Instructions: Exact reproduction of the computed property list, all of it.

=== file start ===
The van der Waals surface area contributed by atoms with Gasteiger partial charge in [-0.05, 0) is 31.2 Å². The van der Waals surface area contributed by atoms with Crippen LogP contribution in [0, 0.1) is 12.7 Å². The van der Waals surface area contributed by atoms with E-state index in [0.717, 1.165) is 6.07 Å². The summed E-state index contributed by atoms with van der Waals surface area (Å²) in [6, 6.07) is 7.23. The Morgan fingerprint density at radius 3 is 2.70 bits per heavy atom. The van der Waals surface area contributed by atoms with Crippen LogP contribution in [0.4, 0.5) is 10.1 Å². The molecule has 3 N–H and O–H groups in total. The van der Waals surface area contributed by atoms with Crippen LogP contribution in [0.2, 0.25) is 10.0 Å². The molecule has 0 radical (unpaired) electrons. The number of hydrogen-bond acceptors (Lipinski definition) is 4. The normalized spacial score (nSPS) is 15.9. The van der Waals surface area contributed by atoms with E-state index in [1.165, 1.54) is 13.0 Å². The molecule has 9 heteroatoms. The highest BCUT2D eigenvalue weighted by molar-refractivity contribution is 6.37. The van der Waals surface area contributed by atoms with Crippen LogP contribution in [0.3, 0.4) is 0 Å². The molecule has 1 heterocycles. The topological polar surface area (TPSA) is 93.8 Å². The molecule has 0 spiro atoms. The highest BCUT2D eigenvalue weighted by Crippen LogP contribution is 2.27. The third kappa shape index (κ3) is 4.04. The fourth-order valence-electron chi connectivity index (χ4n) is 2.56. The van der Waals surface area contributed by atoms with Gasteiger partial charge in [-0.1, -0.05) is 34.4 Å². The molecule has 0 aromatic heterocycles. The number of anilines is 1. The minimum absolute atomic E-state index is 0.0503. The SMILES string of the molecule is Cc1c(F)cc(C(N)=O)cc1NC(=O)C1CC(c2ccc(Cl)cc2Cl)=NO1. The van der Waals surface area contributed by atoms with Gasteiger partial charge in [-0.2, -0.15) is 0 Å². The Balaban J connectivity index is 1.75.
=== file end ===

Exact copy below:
The van der Waals surface area contributed by atoms with Gasteiger partial charge in [-0.05, 0) is 31.2 Å². The van der Waals surface area contributed by atoms with Crippen LogP contribution in [0, 0.1) is 12.7 Å². The van der Waals surface area contributed by atoms with E-state index in [0.717, 1.165) is 6.07 Å². The summed E-state index contributed by atoms with van der Waals surface area (Å²) in [6, 6.07) is 7.23. The Morgan fingerprint density at radius 3 is 2.70 bits per heavy atom. The van der Waals surface area contributed by atoms with Crippen LogP contribution in [0.4, 0.5) is 10.1 Å². The molecule has 3 N–H and O–H groups in total. The van der Waals surface area contributed by atoms with Crippen LogP contribution in [0.2, 0.25) is 10.0 Å². The molecule has 0 radical (unpaired) electrons. The number of hydrogen-bond acceptors (Lipinski definition) is 4. The normalized spacial score (nSPS) is 15.9. The van der Waals surface area contributed by atoms with E-state index in [1.165, 1.54) is 13.0 Å². The molecule has 9 heteroatoms. The highest BCUT2D eigenvalue weighted by molar-refractivity contribution is 6.37. The van der Waals surface area contributed by atoms with Crippen LogP contribution in [0.3, 0.4) is 0 Å². The molecule has 1 heterocycles. The topological polar surface area (TPSA) is 93.8 Å². The molecule has 0 spiro atoms. The highest BCUT2D eigenvalue weighted by Crippen LogP contribution is 2.27. The third kappa shape index (κ3) is 4.04. The fourth-order valence-electron chi connectivity index (χ4n) is 2.56. The van der Waals surface area contributed by atoms with Gasteiger partial charge in [-0.1, -0.05) is 34.4 Å². The molecule has 0 aromatic heterocycles. The number of anilines is 1. The minimum absolute atomic E-state index is 0.0503. The SMILES string of the molecule is Cc1c(F)cc(C(N)=O)cc1NC(=O)C1CC(c2ccc(Cl)cc2Cl)=NO1. The van der Waals surface area contributed by atoms with Gasteiger partial charge in [-0.2, -0.15) is 0 Å². The Balaban J connectivity index is 1.75.